The pandemic laid bare gaping holes in the reach and quality of health care services, research, and technology. Even though health care has long been fertile ground for investors, Covid-19 has created even more urgency. Allocators, hedge funds, private equity, and traditional managers are now hiring and investing in new resources to uncover a range of opportunities in the sector.
This week alone, UBS O’Connor, the multi-strategy hedge fund manager that is part of UBS Asset Management, and Goldman Sachs Asset Management made big moves. O'Connor expanded its healthcare-focused investment team with the hiring of three medical doctors: Jason Bonodio is joining as a portfolio manager, while Robert Sweeney and Adam Sandler are signing on as research analysts.
GSAM has formed a new healthcare advisory council, a group of internal staffers and other resources that will provide expertise and insights for the firm’s private investing strategies.
Over the past few years, GSAM and other private markets investors have gotten in on health care in a big way. In fact, last year, private equity deal activity in healthcare services reached a total value of $77.5 billion, topping previous records, according to PitchBook’s 2021 annual U.S. PE breakdown report.
David Solomon, the co-founder and managing partner of Hildred Capital Management, a healthcare-focused private equity firm, said the vaccines, the most visible innovations of the pandemic, weren’t the only driver of PE interest in the sector. Solomon stressed that the pandemic exposed unmet patient needs and structural inefficiencies in the U.S. healthcare system, which in turn, created opportunities for businesses.
“Across the spectrum, you’re seeing real opportunities for interesting businesses that are able to improve the quality of care and the cost effectiveness of care,” Solomon told Institutional Investor. “And that creates a lot of really interesting investment opportunities.”
In the near future, Kevin Russell, chief investment officer of UBS O’Connor, expects M&A activity to be a catalyst for strong investment returns. In fact, O’Connor estimates there’s approximately $1 trillion of M&A capacity in the healthcare market.
Russell said large pharmaceutical and healthcare companies have a “tremendous” amount of cash on their balance sheet. As fundamental research and data about smaller healthcare firms become more robust, he said these larger companies will look to acquire them.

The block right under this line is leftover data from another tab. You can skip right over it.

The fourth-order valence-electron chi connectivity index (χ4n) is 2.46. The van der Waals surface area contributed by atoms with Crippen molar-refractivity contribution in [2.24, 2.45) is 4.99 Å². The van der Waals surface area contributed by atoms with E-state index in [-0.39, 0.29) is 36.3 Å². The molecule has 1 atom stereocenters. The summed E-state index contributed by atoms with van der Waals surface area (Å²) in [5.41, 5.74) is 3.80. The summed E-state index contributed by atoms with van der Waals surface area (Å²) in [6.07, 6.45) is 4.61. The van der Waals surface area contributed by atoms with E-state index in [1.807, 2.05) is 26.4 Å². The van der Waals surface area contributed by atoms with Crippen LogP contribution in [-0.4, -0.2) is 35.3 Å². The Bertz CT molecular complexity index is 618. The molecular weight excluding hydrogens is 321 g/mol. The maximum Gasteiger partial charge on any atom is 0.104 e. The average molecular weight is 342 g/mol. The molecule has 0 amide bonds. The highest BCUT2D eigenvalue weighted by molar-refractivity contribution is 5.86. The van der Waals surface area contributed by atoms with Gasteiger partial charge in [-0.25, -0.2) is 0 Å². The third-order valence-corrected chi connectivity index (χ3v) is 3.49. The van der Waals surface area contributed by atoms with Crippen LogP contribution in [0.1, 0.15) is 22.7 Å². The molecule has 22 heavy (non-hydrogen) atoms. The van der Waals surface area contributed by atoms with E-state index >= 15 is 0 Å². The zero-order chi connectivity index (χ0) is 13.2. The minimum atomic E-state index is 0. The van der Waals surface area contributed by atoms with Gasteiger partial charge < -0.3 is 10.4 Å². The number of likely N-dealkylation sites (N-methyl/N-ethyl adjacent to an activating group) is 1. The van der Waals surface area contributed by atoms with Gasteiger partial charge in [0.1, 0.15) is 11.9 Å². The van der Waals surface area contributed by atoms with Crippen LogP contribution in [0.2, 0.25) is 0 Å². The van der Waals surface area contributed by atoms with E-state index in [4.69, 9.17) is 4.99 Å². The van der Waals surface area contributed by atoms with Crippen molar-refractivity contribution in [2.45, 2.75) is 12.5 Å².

The decision to expand the firm’s healthcare team was driven by changes the manager observed in the sector in recent years. For example, the sector experienced “high correlation sell off” in the second half of 2021, meaning stocks moved in the same direction and at the same speed. Russell said this indicated that investors weren’t doing enough fundamental analysis and assessment of the prospects for individual portfolio companies. A high-correlation sell-off is the opposite of dispersion — when some stocks go up and some go down in a specific sector. In the healthcare sector, there is little dispersion. But hedge funds, especially those making relative value trades, want dispersion.
“Intra-sector dispersion is the fundamental thing that hedge fund investors like ourselves look for,” Russell told II.
Dispersion reflects that some companies are better than others.
“In biotech, that’s especially true,” Russell said. “Not every company has the same probability of their drug getting approved or their drug experiencing great sales. So when we see high correlation, that’s an indication that people are not spending enough time analyzing the fundamentals of individual companies and products.”
UBS O’Connor saw this gap in fundamental analysis and expanded its team in response. Russell said he and his team think the healthcare sector is “almost definitionally subject to higher dispersion” compared to most other sectors, because some drugs work and others don’t.
O’Connor’s three new doctors, Bonadio, Sweeney, and Sandler, will evaluate the prospects of different drugs and medical devices, analyze preliminary results of drug trials, and help the firm assess the companies that are likely to achieve approval from the U.S. Food and Drug Administration.
“We very consciously went and found the highest scientific experience and intellectual capital that we could find, because that’s what we think is in the shortest supply in the market,” Russell said.
The shortage of fundamental analysts in health care is intricately tied to the number of companies in the early stages or with promising but yet-to-be proved products, Russell said.
“A company that doesn’t have revenue yet and has some uncertainty about whether it’s ever going to have revenue is a very difficult investment proposition for many investors, particularly if they don’t have the scientific expertise to opine on that,” Russell said.
Russell expects the opportunity in the sector to continue for several years, but he also anticipates “troubled flows” for health care investors who don’t focus on fundamental research.
That’s because the healthcare sector has an “over-saturation problem,” Russell said: There are too many companies that are too early in their life cycle relative to the amount of people who can effectively analyze and conduct due diligence on these companies from a scientific perspective. In short, investment firms don’t have the capabilities or focus to hire analysts and portfolio managers who can provide the specific insights needed to succeed in healthcare investments. And, for those that do, there’s not a lot of capital backing them, Russell said.
“I just don’t think there’s going to be a flood of capital raised to offset that any time soon,” Russell said. “I don’t think there’s going to be a rush of people looking to come in and develop relative value strategies in the healthcare therapeutic space. Some will capitalize on it, but it’s going to still be outsized.”